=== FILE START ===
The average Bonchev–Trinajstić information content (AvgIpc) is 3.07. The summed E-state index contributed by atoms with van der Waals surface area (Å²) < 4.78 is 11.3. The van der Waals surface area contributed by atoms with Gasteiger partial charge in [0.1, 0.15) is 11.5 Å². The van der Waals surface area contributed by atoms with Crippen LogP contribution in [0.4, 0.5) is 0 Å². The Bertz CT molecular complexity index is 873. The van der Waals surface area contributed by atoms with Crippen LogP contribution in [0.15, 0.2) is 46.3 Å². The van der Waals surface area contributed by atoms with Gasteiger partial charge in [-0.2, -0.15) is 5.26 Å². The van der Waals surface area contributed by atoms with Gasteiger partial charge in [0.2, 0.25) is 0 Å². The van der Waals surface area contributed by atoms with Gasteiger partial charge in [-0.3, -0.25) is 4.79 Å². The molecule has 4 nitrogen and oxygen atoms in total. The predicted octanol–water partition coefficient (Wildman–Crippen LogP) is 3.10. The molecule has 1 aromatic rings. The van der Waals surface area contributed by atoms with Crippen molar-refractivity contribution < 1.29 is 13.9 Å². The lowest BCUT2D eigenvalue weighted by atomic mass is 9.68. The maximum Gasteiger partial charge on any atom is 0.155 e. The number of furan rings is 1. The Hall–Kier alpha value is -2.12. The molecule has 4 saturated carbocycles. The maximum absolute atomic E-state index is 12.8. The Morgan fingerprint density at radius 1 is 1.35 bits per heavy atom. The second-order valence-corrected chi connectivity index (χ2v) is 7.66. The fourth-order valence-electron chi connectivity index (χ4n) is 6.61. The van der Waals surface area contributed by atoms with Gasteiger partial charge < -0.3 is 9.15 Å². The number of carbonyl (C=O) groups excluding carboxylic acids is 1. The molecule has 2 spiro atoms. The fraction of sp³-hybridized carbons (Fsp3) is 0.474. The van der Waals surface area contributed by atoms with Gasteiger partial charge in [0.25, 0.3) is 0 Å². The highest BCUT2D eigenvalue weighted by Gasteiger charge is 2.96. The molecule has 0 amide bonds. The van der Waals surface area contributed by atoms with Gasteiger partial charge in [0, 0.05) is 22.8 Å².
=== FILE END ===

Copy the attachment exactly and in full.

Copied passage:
The average Bonchev–Trinajstić information content (AvgIpc) is 3.07. The summed E-state index contributed by atoms with van der Waals surface area (Å²) < 4.78 is 11.3. The van der Waals surface area contributed by atoms with Gasteiger partial charge in [0.1, 0.15) is 11.5 Å². The van der Waals surface area contributed by atoms with Crippen LogP contribution in [0.4, 0.5) is 0 Å². The Bertz CT molecular complexity index is 873. The van der Waals surface area contributed by atoms with Crippen LogP contribution in [0.15, 0.2) is 46.3 Å². The van der Waals surface area contributed by atoms with Gasteiger partial charge in [-0.2, -0.15) is 5.26 Å². The van der Waals surface area contributed by atoms with Gasteiger partial charge in [0.2, 0.25) is 0 Å². The van der Waals surface area contributed by atoms with Gasteiger partial charge in [-0.3, -0.25) is 4.79 Å². The molecule has 4 nitrogen and oxygen atoms in total. The predicted octanol–water partition coefficient (Wildman–Crippen LogP) is 3.10. The molecule has 1 aromatic rings. The van der Waals surface area contributed by atoms with Crippen molar-refractivity contribution < 1.29 is 13.9 Å². The lowest BCUT2D eigenvalue weighted by atomic mass is 9.68. The maximum Gasteiger partial charge on any atom is 0.155 e. The number of furan rings is 1. The Hall–Kier alpha value is -2.12. The molecule has 4 saturated carbocycles. The maximum absolute atomic E-state index is 12.8. The Morgan fingerprint density at radius 1 is 1.35 bits per heavy atom. The second-order valence-corrected chi connectivity index (χ2v) is 7.66. The fourth-order valence-electron chi connectivity index (χ4n) is 6.61. The van der Waals surface area contributed by atoms with Gasteiger partial charge < -0.3 is 9.15 Å². The number of carbonyl (C=O) groups excluding carboxylic acids is 1. The molecule has 2 spiro atoms. The fraction of sp³-hybridized carbons (Fsp3) is 0.474. The van der Waals surface area contributed by atoms with Gasteiger partial charge in [0.25, 0.3) is 0 Å². The highest BCUT2D eigenvalue weighted by Gasteiger charge is 2.96. The molecule has 0 amide bonds. The van der Waals surface area contributed by atoms with Gasteiger partial charge in [0, 0.05) is 22.8 Å².